Guided by Voices – The Grand Hour EP
Acquired: Love Garden, Used, 2014
In college, I spent way more money than I should have on records. This sad fact is the reason this blog exists. In recent years, I’ve learned a great deal about self control and my record buying has been almost exclusively to buying records at work with my employee discount, and even then nothing over $10. Still, it’s incredibly dangerous walking into Love Garden with a wad of birthday cash in my wallet, and when GBV records show up, well, the money is as good as spent as GBV records are my kryptonite. The only thing other than books that I truly enjoy collecting. The Grand Hour EP was impossible to pass up, not only because of its importance in GBV’s discography (it’s not really that masterful of a record, but it almost directly precedes Bee Thousand and Alien Lanes and contains those albums’ title tracks and the 7”s weirdness is almost like a preamble to two of the greatest albums ever recorded by anyone ever) but because it has “Shocker in Gloomtown.” The song was amazingly popularized by the Breeders, but the GBV original crams an obscene amount of punch into its brisk minute-and-a-half long frame that the track positively explodes. It is infinitely replayable, and usually finds its way into the first five tracks on every GBV mix I make for the uninitiated. Outside of “Shocker in Gloomtown,” the EP is full of weirdness. A five-second snippet of the guitar line from “Hot Freaks” opens the second side and is followed by Tobin Sprout’s brief and gorgeous “Off the Floor,” which is polluted by Bob Pollard wailing and some skronky guitars in the not-so-distant background. “Break Even” nails down GBV’s knack for mid-song stylistic change by morphing a heavy stomper into a lovely acoustic interlude before turning up the heat again. The whole affair is a slice of wonderful weird.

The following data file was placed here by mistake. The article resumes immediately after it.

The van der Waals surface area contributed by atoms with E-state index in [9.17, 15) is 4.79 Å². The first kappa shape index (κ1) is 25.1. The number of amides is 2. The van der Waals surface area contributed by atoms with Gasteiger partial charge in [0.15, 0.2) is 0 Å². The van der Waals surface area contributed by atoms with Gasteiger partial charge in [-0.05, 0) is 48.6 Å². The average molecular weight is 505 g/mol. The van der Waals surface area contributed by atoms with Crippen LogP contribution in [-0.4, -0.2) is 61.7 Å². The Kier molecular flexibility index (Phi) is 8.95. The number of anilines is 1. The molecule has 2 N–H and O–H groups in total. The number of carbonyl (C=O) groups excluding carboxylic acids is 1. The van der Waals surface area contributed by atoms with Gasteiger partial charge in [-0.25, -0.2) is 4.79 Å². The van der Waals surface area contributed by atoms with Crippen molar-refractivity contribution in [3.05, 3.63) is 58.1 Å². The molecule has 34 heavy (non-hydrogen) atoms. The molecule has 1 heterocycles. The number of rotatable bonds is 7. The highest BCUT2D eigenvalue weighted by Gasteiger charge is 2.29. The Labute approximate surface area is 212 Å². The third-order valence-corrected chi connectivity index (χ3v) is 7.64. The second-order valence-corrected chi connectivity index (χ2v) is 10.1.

The Grand Hour entire:
And here's the Breeders' cover of "Shocker in Gloomtown" for kicks. Notice the familiar faces hounding that Dayton, Ohio garage!